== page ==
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Description and Optimization of Abstract Machines in a Dialect of Prolog*

Published online by Cambridge University Press:  05 January 2015

JOSÉ F. MORALES
Affiliation:
IMDEA Software Institute, Madrid, Spain (e-mail: josef.morales@imdea.org, manuel.carro@imdea.org, manuel.hermenegildo@imdea.org)
MANUEL CARRO
Affiliation:
IMDEA Software Institute, Madrid, Spain (e-mail: josef.morales@imdea.org, manuel.carro@imdea.org, manuel.hermenegildo@imdea.org) School of Computer Science, Technical University of Madrid (UPM), Madrid, Spain (email: mcarro@fi.upm.es, herme@fi.upm.es)
MANUEL HERMENEGILDO
Affiliation:
IMDEA Software Institute, Madrid, Spain (e-mail: josef.morales@imdea.org, manuel.carro@imdea.org, manuel.hermenegildo@imdea.org) School of Computer Science, Technical University of Madrid (UPM), Madrid, Spain (email: mcarro@fi.upm.es, herme@fi.upm.es)

Abstract

In order to achieve competitive performance, abstract machines for Prolog and related languages end up being large and intricate, and incorporate sophisticated optimizations, both at the design and at the implementation levels. At the same time, efficiency considerations make it necessary to use low-level languages in their implementation. This makes them laborious to code, optimize, and, especially, maintain and extend. Writing the abstract machine (and ancillary code) in a higher-level language can help tame this inherent complexity. We show how the semantics of most basic components of an efficient virtual machine for Prolog can be described using (a variant of) Prolog. These descriptions are then compiled to C and assembled to build a complete bytecode emulator. Thanks to the high-level of the language used and its closeness to Prolog, the abstract machine description can be manipulated using standard Prolog compilation and optimization techniques with relative ease. We also show how, by applying program transformations selectively, we obtain abstract machine implementations whose performance can match and even exceed that of state-of-the-art, highly-tuned, hand-crafted emulators.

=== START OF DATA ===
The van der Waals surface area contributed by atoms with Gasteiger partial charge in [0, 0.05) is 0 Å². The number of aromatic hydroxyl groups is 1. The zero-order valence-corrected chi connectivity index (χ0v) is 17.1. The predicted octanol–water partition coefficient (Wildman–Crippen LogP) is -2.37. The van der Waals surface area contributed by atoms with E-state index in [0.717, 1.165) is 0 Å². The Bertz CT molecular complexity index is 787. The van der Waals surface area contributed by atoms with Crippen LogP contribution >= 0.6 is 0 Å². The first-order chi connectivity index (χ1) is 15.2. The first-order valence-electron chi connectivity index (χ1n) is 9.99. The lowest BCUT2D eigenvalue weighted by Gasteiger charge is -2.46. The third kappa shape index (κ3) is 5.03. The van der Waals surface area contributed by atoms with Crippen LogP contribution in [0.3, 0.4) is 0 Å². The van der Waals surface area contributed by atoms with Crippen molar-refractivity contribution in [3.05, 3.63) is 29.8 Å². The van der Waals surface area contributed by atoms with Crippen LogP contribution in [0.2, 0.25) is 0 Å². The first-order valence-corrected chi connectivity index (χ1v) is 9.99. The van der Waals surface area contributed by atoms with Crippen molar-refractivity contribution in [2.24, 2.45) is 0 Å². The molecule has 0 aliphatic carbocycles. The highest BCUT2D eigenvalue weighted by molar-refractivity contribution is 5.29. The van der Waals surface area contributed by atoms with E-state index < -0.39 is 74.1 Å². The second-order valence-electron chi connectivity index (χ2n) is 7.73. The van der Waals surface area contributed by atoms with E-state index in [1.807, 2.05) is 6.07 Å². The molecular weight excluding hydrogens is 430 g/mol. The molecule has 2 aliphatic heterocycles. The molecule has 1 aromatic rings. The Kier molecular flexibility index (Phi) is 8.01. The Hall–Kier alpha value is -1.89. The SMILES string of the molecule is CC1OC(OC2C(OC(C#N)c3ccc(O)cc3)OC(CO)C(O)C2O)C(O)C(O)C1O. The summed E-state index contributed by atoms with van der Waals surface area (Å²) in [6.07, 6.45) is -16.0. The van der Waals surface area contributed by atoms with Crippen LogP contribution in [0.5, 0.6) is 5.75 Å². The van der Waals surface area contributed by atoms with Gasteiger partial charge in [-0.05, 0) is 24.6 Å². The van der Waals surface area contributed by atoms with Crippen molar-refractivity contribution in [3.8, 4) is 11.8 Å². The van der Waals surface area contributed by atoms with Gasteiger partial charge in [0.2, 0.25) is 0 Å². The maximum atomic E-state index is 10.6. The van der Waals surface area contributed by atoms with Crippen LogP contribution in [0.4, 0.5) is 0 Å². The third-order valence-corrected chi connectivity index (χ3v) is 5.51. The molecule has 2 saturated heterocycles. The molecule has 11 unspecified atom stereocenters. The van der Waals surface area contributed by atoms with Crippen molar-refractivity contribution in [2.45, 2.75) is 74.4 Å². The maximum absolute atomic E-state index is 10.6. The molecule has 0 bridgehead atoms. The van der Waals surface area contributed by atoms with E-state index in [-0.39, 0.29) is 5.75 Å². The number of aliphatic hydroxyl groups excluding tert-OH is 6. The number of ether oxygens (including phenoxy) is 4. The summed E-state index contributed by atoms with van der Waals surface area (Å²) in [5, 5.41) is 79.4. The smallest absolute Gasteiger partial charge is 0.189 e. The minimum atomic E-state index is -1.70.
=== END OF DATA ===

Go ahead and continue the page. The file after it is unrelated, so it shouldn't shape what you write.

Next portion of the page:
Type
Regular Papers
Copyright
Copyright © Cambridge University Press 2015 

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Footnotes

*

This is a significantly extended and revised version of the paper “Towards Description and Optimization of Abstract Machines in an Extension of Prolog” published in the proceedings of the 2006 International Symposium on Logic-based Program Synthesis and Transformation (LOPSTR'06) (Morales et al. 2007).

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